Bonds are one of the most essential investments available for those who hope to live off the money generated from their portfolio. The art of good income investment is about putting together a collection of assets such as stocks, bonds, mutual funds, and real estate that generate the highest possible annual income, at the lowest possible risk. The volatility in 2018 is a clear example of why portfolio diversification is a wise move. You really shouldn’t be keeping all your eggs in one basket.
If you're more risk-averse and can't bear the thought of losing money, bonds might be a more suitable investment for you than stocks. Of course, the safest investment you'll come across is none other than cash in the bank, but bonds typically pay better when it comes to interest.
Bonds are a great choice if you're near retirement or if you are already retired. At that point in your life, you may not have the time to ride out the stock market downturns, in which case bonds are a safer place for your money. Most people are advised to shift away from stocks and move into bonds as they get older, and this isn't terrible advice, provided you don't make the mistake of dumping your stocks entirely in retirement.
One advantage of putting bonds in your portfolio is that they're a relatively safe investment. Bond values don't tend to fluctuate as much as stock prices, so they're less likely to keep you up worrying at night.
Another benefit of bonds is that they offer a predictable income stream. Because bonds pay a fixed amount of interest twice a year, you can generally rely on that money to come in as expected. Municipal and Treasury bonds offer the additional benefit of paying tax-exempt interest to varying degrees.
Furthermore, some investors prefer municipal bonds because these bonds offer the chance to invest in communities. When you invest in a municipal bond, you might help to improve a local school system, build a hospital, or develop a public garden. There’s a social angle, combined with the potential for a completely tax-free interest income, which is why some investors forgo the higher interest rates of corporate bonds and invest in municipal bonds instead. If these terms are new to you, you can refer to my first power read, Introduction to Bonds, where I explain these various terms.
Though there are plenty of good reasons to invest in bonds, there are some disadvantages you should keep in mind. Much like other types of investments, bonds are also subject to risks such as call and prepayment risk, credit risk, re-investment risk, exchange rate risk, default risk, inflation risk, sovereign risk, and yield curve risk. The key risks with bonds however, are the interest risk and default risk.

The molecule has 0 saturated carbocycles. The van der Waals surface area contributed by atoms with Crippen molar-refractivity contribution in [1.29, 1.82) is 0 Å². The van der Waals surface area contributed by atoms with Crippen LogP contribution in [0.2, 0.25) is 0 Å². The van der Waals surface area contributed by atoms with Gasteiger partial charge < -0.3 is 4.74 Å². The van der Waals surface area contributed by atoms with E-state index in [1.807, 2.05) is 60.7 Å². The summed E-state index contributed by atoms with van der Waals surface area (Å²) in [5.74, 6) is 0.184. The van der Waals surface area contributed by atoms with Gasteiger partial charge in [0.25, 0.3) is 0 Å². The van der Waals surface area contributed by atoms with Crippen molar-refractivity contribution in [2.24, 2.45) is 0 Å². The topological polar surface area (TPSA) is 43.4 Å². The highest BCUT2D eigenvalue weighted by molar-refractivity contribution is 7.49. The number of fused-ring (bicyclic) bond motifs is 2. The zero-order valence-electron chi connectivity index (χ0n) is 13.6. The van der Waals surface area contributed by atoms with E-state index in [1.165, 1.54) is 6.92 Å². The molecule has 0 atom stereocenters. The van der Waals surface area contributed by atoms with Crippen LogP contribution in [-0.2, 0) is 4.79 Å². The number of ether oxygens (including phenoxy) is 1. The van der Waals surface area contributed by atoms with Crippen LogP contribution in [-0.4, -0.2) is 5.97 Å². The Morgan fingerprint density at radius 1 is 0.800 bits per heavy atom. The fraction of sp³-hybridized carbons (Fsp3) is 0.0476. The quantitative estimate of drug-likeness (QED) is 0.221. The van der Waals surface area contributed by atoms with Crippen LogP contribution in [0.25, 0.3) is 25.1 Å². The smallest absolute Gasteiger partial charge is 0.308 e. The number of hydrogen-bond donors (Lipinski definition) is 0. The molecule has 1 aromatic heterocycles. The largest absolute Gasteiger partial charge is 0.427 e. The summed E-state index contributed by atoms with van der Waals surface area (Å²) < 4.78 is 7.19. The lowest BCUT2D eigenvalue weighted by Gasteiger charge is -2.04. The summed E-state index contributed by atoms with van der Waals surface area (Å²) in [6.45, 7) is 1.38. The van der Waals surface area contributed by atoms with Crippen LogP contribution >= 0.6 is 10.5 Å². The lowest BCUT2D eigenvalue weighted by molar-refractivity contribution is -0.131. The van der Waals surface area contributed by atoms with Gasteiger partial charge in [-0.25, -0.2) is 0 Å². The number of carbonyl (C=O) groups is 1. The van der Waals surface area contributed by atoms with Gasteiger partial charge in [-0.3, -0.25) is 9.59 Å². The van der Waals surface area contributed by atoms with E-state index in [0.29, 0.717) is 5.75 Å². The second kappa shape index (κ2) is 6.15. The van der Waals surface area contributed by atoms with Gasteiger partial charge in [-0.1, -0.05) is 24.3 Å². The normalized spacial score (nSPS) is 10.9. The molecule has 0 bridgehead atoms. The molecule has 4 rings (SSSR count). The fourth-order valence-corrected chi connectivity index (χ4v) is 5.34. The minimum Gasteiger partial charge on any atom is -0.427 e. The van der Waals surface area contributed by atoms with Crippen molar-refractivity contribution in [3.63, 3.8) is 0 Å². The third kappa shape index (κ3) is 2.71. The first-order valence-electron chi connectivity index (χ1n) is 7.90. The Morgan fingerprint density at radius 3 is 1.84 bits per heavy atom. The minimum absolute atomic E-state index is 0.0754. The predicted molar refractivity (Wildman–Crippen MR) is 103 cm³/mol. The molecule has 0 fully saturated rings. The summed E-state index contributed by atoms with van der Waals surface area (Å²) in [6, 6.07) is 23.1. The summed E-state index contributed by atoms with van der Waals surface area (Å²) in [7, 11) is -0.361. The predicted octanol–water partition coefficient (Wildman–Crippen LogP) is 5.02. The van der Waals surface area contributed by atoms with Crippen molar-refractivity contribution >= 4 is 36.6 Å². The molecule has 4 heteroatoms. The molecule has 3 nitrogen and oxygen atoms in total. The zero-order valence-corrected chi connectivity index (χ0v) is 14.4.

Since bonds are a relatively long-term investment, you'll face what's called interest-rate risk once you buy them. For instance, what happens if you buy a 10-year bond paying 3% interest and a month later, that same issuer offers bonds at 4% interest? Suddenly, your bond drops in value, and if you hold it, you'll lose out on potential earnings by getting stuck with that lower rate.
Furthermore, while bonds are a relatively safe investment, there is a default risk involved. If an issuer defaults on its obligations, you risk losing out on interest payments, getting your principal repaid, or both. A company’s bondholders may lose much or all their money if the company goes bankrupt. There is no guarantee of how much money will remain to repay bondholders.
Another critical point to consider is that bonds aren't all that conducive to long-term investment growth. That's because the return on investment you'll get from bonds is substantially lower than what you'll get with stocks.
Between 1928 and 2010, stocks averaged an 11.3% return, while bonds averaged just 5.28%. Now, imagine you're able to save $300 a month for retirement over a 30-year period. If you load up on bonds and average a 5.28% return during that time, you'll end up with a $251,000 nest egg. However, if you go with stocks instead and score an average annual 11.3% return on investment, you'll grow your retirement account to $759,000. This growth is important because you'll have a hard time keeping up with inflation and maintaining your buying power when you're older.
A final drawback of buying bonds is that, due to the way they trade, there's less transparency in the bond market than in the stock market. As such, brokers can sometimes get away with charging higher prices, and you might have a harder time determining whether the price you're quoted for a given bond is fair.
However again, it’s vital to recognise that there is less risk when investing in bonds as compared to stocks and you’re still making your money work for you by investing in bonds.
Buying bonds can prove a little trickier than buying stocks, where it’s easy for investors to get started with just a little cash. With bonds, it can take quite a bit of cash to begin investing.
Bonds are sold over the counter, which means that they're not an exchange and the prices are not transparent to everyone. It is not like with equities, like the S&P, which could be 5000 euros anywhere in the world at the same time. Bond prices are a little more like when you exchange your money with a money changer. Each shop has a slightly different price because they want to get rid of or keep certain currencies, so they offer a specific rate accordingly.
Bonds work similarly, particularly if you're going for more exotic names, you might need to do some shopping at different avenues to get a better price. The price depends on whether the dealer has too little of the bonds, too many of the bonds or holds a particular view about the direction of these bonds.